Police search a property on Tanglewood Road north of Lawrence in relation to the disappearance of Sharon Edwards.
Photo Adam Hourigan / The Daily Examiner
Police search a property on Tanglewood Road north of Lawrence in relation to the disappearance of Sharon Edwards. Photo Adam Hourigan / The Daily Examiner Adam Hourigan

Edwards the 'only suspect' in alleged murder: Defence

THE case against the "one and only" suspect in the alleged murder of Sharon Edwards, her estranged husband, has no forensic evidence tying him to it, a court has heard.

In the closing argument to the jury in the Coffs Harbour Supreme Court trial, defence barrister Peter O'Connor spoke for John Wallace Edwards, 62, who has pleaded not guilty to the murder of Mrs Edwards who was last seen alive on March 14, 2015.

Mr O'Connor suggested the accused had been the "one and only suspect" from early in the police investigation and the distinct lack of forensic evidence linking him to the crime could not be ignored.

After searching his property at Grafton and Lawrence, Police had installed tracking devices in Mr Edwards' two cars, listening devices in his home and bugged his phones.

"Even his sons thought he was acting paranoid, telling them his house was bugged...He wasn't paranoid, it was all true."

Mr O'Connor said the accused went to Grafton Police Station on the morning of March 16, 2015, but was given a "pat on the back" and "sent away" to wait it out.

"It's quite clear it had been the accused's intention that morning, when he went to Grafton Police Station to set in train those events," he said.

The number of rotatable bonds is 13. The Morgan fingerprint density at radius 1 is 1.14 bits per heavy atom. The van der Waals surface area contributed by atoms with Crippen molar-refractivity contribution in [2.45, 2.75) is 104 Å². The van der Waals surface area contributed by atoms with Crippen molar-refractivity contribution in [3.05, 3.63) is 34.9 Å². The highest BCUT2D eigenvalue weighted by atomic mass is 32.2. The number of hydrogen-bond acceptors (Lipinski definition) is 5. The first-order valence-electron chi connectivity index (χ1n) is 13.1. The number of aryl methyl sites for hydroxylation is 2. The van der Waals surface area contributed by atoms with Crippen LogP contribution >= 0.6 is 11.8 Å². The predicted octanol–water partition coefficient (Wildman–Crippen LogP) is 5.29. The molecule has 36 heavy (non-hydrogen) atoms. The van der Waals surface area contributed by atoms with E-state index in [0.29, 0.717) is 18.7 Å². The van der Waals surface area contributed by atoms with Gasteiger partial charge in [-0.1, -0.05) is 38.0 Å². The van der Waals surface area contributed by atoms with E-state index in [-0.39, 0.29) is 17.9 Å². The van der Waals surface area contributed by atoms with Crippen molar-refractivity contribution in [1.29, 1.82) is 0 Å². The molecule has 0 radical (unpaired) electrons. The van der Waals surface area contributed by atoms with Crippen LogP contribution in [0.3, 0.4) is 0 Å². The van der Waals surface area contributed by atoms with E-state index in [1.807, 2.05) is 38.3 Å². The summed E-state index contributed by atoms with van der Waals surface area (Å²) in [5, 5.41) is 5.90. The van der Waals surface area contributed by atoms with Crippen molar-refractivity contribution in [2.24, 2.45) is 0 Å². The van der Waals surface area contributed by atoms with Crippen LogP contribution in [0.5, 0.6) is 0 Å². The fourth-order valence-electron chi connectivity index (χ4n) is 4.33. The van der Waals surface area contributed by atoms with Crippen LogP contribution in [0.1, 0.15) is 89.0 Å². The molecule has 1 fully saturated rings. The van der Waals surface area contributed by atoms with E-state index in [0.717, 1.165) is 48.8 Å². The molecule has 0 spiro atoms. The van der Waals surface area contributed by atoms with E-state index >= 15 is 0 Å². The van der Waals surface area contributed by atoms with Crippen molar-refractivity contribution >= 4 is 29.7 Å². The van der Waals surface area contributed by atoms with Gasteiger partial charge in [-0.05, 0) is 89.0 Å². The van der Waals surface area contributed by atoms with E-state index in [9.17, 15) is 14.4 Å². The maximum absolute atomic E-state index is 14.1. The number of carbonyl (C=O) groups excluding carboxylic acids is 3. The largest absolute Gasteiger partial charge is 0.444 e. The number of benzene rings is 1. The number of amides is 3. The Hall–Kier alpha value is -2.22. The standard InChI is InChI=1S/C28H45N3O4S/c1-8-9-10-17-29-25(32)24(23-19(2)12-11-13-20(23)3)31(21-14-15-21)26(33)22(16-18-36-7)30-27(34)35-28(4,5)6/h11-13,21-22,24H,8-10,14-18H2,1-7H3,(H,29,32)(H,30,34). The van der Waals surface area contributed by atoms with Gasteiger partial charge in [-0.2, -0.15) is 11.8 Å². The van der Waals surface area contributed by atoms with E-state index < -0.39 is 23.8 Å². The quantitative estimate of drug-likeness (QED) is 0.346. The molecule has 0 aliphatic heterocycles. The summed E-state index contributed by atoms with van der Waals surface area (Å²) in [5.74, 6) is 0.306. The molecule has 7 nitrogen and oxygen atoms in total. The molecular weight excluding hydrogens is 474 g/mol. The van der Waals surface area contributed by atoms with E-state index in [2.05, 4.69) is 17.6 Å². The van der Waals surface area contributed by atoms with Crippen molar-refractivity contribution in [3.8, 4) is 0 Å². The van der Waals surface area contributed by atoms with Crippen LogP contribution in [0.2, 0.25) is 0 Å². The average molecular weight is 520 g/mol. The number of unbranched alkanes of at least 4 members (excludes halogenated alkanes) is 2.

John and Sharon Edwards. Photo: contributed
John and Sharon Edwards. Photo: contributed

"If he had committed a terrible crime and needed time to carry out the forensic clean up that the Crown seems to be saying he had so skilfully carried out, why is he trying to jump up and down at Grafton Police Station first thing on Monday morning?"

The neighbours at Sharon's Grafton home were an "observant bunch", said Mr O'Connor, as were the small community at Lawrence.

They regularly saw Mr Edwards gardening and working in the yard. Mr O'Connor said had the accused been cleaning away any misgivings on Sunday the jury could be sure a neighbour "would've told you about it"

"That someone can commit a crime in Grafton at 3am and then head off into the never never without attracting any suspicion is something of a myth," Mr O'Connor said.

Mr O'Connor said the phone location data, obtained for Mr and Mrs Edwards' phone, was not sourced for that of Mrs Edwards' love affair - William 'Billy' Mills, meaning his exact movements the night Mrs Edwards disappeared could not be determined.

He said a discrepancy in Mr Mills' evidence to court about a phone call at 3am the night Mrs Edwards disappeared was accepted as a mistake.

"(The Crown) won't take the same approach to the accused and instead ask you to treat any discrepancy he has made as a lie."

Mr O'Connor called into question the 13 different accounts Mr Edwards gave of the night his wife was last seen alive, identified by the prosecution.

He said in many of the conversations with friends, police and his sons the court was told Mr Edwards spoke in a "disjointed fashion" was distressed and talking in tangents.

"They had to interpret what he was saying," Mr O'Connor said. 

Justice Robert Hulme is expected to give his summarising remarks on Tuesday.